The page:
PowerTip: Get Time Difference between Dates with PowerShell

PowerTip: Get Time Difference between Dates with PowerShell

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Summary: Use New-TimeSpan to produce the time difference between two dates.

Hey, Scripting Guy! Question I know I can subtract dates, but is there a Windows PoweShell cmdlet to show me the time difference between dates?

Hey, Scripting Guy! Answer Use New-TimeSpan and supply the information!
          For example, to show the difference between today and the upcoming New Year:


$EndDate=[datetime]”01/01/2014 00:00”

NEW-TIMESPAN –Start $StartDate –End $EndDate

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  • Very much required for all the administrators!!!

  • Nice Article.

  • Why not just subtract the dates and let PowerShell do the conversion for you? The results are the same just a little less explicit. PS >($EndDate - $StartDate).gettype().Name TimeSpan

  • @Greg Wohan You are correct. There are two ways in PowerShell to do the same exact thing. Neither is wrong. One uses a Cmdlet and one uses Math (Although I suspect the Cmdlet is just coughing in the math). Choose whichever makes more sense for you to do :) Sean

  • $StartDate is not needed here: PS will use current date for either of two parameters, if it's not explicitly specified. So New-TimeSpan -End 1-Jan-2014 would probably do. ;)

  • Please use day-numbers above 12 in examples, to prevent confusion between day and month position.

  • Hey Guys - I need to generate a script that will search a folder structure for old files. I want the user to input the folder location (d:\folder\) and a date (01/01/2008) for instance. What I want returned is a list of files that meet that criteria - i.e. older than 01/01/2008.

    I had this script created which goes on DAYS you want to search for, I want the user to input a date instead and perform a calculcation against the current date. The second one is not working - getting errors. Pretty new to PowerShell so any advice would be great.

    Do you guys recommend using -lt or -le or -gt or -ge

    ********* First *********
    Write-host "Please enter folder location you want to search e.g. c:\windows"
    $Dir = read-host
    Write-host "Files that HAVE been modified in the past number of days?"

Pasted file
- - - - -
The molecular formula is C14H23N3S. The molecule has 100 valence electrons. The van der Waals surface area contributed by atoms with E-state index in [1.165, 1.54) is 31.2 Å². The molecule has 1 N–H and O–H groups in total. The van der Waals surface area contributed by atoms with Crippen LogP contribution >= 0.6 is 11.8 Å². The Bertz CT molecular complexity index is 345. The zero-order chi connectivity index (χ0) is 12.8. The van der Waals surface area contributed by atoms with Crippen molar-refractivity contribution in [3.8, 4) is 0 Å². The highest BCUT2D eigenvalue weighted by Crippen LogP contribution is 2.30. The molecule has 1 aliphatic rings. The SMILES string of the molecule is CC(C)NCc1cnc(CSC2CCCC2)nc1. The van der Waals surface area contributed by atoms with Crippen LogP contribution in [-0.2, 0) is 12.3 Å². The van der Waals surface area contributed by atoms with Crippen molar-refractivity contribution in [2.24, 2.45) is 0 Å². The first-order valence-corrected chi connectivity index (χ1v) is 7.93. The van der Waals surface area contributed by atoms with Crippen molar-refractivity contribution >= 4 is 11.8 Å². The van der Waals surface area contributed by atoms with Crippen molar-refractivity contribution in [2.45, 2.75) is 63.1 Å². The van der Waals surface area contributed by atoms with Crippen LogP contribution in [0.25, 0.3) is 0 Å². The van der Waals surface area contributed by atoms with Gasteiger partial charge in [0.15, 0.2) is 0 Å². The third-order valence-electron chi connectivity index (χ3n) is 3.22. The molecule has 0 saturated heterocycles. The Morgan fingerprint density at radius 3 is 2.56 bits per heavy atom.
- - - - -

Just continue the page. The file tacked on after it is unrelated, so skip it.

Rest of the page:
$Days = read-host
    get-childitem -Path $Dir –recurse |
    where-object {$_.lastwritetime -lt (get-date).addDays(-$Days)} |
    Foreach-Object { $_.FullName }

    ********* Second *********
    Write-host "Please enter folder location you want to search e.g. c:\windows"
    $Dir = read-host
    $Date = Read-Host "Enter Date that Files have NOT been modified"
    if (($Date -as [DateTime]) -ne $null) {
    $Date = [DateTime]::Parse($Date)
    } else {
    'You did not enter a valid date!'
    $NewDays = ($Date-(get-date))
    get-childitem -Path $Dir –recurse |
    where-object {$_.lastwritetime -lt (get-date).addDays($NewDays)} |
    Foreach-Object { $_.FullName }

  • http://xkcd.com/1179/

  • Hi All,

    we can use windows 7 calculator also to do this



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  • I found a 3rd way that seems to be shorter in typing *and* does not use a different date format based on culture. I use the Subtract method of the DateTime object and the constructor of the DateTime object:
    (get-date).date.subtract((new-object DateTime(2015,7,5)))
    or for the example in the article it wud be more like this:
    (new-object DateTime(2016, 1, 1)).Subtract((get-date))
    Using DateTime's constructor (with PowerShell's New-Object Cmdlet) is the most elegant way i've found to create custom dates. Ambiguous parsing based on culture is so fundamentally a bad idea that i'm surprised everyone doesn't see it as a bad practice. But apparently enuf people do see it since i see at least one comment on every thread i've read about DateTime handling in PowerShell. it *is* important for bug sakes, my fellow developers.

  • For Jørgen E. Nielsen, i ammend my contribution to:
    (get-date).date.subtract((new-object DateTime(2015, 7, 15)))
    (new-object DateTime(2016, 1, 15)).Subtract((get-date))
    This way by reading the chosen example dates, anyone can deduce the year, month, day order.